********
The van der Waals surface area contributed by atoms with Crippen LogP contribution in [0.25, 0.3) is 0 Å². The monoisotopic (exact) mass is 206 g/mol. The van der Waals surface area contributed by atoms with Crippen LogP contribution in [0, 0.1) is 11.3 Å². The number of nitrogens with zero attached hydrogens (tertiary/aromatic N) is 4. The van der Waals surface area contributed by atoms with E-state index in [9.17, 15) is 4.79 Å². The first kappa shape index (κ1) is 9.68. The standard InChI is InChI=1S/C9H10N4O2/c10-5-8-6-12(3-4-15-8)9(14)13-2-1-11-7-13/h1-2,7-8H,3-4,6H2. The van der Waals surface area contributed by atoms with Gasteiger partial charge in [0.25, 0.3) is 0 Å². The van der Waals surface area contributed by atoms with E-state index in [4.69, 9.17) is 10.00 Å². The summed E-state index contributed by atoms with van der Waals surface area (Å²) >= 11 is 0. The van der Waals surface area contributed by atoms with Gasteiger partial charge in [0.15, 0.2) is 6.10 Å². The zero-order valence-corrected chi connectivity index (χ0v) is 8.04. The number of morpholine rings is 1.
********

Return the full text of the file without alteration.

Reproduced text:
The van der Waals surface area contributed by atoms with Crippen LogP contribution in [0.25, 0.3) is 0 Å². The monoisotopic (exact) mass is 206 g/mol. The van der Waals surface area contributed by atoms with Crippen LogP contribution in [0, 0.1) is 11.3 Å². The number of nitrogens with zero attached hydrogens (tertiary/aromatic N) is 4. The van der Waals surface area contributed by atoms with E-state index in [9.17, 15) is 4.79 Å². The first kappa shape index (κ1) is 9.68. The standard InChI is InChI=1S/C9H10N4O2/c10-5-8-6-12(3-4-15-8)9(14)13-2-1-11-7-13/h1-2,7-8H,3-4,6H2. The van der Waals surface area contributed by atoms with Gasteiger partial charge in [0.25, 0.3) is 0 Å². The van der Waals surface area contributed by atoms with E-state index in [4.69, 9.17) is 10.00 Å². The summed E-state index contributed by atoms with van der Waals surface area (Å²) >= 11 is 0. The van der Waals surface area contributed by atoms with Gasteiger partial charge in [0.15, 0.2) is 6.10 Å². The zero-order valence-corrected chi connectivity index (χ0v) is 8.04. The number of morpholine rings is 1.